There were more surprises. My mother had ten and a half brothers and one sister. On this trip we met some of them. There were the short, squat ones and the tall, thin ones. Their stature was divided approximately in half. We didn’t know what a half a brother was, but we left that one alone because taking in the whole our mom had a family thing was more than enough to process.

My Mystery Grandmother had fingers that were gnarled up as though they were in knots. She had NO fingernails. Not one. She didn’t even look in our direction for the whole visit, which I think lasted about four days. It was as though we were not visible. She totally creeped me out. As she showed no interest in me, and there was no way to communicate with her, it was not a problem staying away from her.

We never were told anything to call her, so I will just refer to her as MG. MG’s farmhouse had no running water. There was an outhouse, replete with spiders. There was a well for drinking from and a river for doing laundry, since the well water was too hard. MG’s farmhouse had no electricity.


Duh. We were from the CITY. We were from BROOKLYN!

We had traveled back in time to an earlier century.

The kitchen had a wood stove in the center. In the cold weather, (and let me tell you, there is some seriously cold weather up there in Canada, and I’m pretty sure that people still live there on purpose!), the family, each with his own blanket, slept in a circle in the kitchen around the wood stove. MG had burns all up and down her hands and arms because, for reasons I never knew, she had no feeling in her hands or arms, so she would constantly be burned by the woodstove in the winter because she was unaware when she was touching the stove.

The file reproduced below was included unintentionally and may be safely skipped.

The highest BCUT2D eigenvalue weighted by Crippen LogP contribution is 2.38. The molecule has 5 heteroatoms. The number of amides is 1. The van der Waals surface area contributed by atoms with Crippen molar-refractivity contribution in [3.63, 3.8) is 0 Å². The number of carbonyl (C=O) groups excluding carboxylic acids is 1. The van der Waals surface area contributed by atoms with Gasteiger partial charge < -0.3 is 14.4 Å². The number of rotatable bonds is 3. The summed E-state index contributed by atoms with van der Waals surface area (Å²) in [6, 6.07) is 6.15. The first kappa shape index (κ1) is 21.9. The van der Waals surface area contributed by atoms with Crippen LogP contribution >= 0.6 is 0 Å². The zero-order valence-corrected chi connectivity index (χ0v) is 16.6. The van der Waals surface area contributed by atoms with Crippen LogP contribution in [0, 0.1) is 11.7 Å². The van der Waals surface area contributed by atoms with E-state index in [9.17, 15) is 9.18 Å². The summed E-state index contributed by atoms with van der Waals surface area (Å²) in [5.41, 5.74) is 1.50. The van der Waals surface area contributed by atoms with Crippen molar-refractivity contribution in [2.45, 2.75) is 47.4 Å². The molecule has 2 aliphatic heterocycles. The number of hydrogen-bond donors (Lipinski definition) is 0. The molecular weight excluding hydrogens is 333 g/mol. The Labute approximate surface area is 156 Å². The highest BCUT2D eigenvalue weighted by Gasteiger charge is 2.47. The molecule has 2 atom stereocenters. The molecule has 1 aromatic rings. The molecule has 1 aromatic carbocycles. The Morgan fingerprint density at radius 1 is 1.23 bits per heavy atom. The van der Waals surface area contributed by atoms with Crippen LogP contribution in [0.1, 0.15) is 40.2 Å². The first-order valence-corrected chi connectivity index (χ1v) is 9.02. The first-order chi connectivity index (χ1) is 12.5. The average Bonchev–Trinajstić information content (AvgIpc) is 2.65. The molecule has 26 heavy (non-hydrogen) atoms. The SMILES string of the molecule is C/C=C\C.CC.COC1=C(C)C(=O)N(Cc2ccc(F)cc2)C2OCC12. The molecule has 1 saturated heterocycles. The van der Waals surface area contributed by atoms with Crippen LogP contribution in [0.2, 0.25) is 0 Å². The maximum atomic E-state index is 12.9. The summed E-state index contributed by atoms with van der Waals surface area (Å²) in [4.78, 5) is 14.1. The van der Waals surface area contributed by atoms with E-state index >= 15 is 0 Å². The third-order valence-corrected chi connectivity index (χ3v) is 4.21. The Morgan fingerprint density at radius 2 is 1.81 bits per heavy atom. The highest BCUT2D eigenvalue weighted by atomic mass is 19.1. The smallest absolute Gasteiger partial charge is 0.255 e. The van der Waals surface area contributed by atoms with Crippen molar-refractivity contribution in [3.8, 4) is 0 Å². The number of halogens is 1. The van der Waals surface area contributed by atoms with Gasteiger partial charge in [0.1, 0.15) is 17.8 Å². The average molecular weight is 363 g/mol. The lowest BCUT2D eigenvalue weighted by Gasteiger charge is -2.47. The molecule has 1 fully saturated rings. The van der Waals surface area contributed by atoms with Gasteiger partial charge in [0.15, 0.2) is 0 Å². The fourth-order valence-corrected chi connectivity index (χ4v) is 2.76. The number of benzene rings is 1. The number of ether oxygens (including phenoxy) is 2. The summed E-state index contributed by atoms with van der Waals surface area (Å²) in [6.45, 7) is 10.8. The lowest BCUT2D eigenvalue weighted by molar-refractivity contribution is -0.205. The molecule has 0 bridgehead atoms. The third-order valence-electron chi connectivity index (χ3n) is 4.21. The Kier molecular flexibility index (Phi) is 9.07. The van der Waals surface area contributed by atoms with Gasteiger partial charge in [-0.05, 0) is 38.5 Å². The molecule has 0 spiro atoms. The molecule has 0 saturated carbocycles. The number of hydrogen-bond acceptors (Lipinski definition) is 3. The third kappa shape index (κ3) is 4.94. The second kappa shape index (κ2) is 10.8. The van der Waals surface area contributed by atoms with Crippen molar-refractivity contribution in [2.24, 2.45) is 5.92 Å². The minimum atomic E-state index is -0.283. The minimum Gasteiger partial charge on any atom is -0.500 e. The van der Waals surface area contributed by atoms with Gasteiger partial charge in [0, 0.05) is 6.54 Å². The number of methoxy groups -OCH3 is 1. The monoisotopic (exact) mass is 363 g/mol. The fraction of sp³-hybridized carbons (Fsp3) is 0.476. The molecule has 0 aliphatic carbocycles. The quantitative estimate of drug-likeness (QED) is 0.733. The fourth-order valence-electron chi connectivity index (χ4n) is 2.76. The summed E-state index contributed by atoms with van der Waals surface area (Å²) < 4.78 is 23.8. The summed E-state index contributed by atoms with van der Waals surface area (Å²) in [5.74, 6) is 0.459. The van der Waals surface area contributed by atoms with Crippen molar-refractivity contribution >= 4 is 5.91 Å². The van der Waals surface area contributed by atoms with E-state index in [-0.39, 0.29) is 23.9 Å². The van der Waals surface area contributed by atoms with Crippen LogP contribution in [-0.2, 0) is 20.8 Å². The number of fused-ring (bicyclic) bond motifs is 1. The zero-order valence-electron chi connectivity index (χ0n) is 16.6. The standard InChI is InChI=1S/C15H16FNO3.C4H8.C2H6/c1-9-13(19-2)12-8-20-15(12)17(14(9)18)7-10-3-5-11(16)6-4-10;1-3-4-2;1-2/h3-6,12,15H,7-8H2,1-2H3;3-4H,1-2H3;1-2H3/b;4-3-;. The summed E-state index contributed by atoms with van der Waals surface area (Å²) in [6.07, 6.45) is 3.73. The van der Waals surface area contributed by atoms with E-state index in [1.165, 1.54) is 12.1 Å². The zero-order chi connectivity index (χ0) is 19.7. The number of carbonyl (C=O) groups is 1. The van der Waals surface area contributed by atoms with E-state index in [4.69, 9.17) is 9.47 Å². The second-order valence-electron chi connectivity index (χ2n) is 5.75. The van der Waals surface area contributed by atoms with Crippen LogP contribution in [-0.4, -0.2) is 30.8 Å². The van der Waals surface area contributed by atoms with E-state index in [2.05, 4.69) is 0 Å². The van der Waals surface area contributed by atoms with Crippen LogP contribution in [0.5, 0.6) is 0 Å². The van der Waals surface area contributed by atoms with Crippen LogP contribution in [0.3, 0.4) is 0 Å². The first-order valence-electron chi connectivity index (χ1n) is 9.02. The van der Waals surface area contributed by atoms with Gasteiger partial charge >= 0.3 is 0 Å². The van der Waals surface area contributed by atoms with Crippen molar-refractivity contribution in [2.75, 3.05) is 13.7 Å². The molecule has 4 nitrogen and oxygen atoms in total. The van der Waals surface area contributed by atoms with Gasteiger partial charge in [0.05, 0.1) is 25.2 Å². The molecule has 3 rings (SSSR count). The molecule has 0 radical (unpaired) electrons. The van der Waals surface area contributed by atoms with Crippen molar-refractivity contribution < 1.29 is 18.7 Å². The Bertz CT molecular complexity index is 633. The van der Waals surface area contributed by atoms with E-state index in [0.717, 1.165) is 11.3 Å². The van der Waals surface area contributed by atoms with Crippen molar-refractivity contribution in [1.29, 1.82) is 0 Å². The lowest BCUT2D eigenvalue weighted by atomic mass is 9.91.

This is the only picture of MG that someone took of my mother and my father and Woody and me with her. Here it is:

After this visit, we never saw her again. If it were not for the photograph, I might have thought I imagined the whole thing.

Later, when I was an adult, my mother showed me the other picture of her. This was with my Aunt Ann, the bigger one, and my mother, the little one, and her father and mother. She was told by her sister that her father wanted a picture taken of them with his girls. There is no picture of the myriad boys. My mother was also told that her father told my grandmother to take care of the girls, that the boys could take care of themselves. A few months after this picture was taken, my grandfather died of pneumonia after helping a neighbor pull his ox out of a frozen lake. No shit.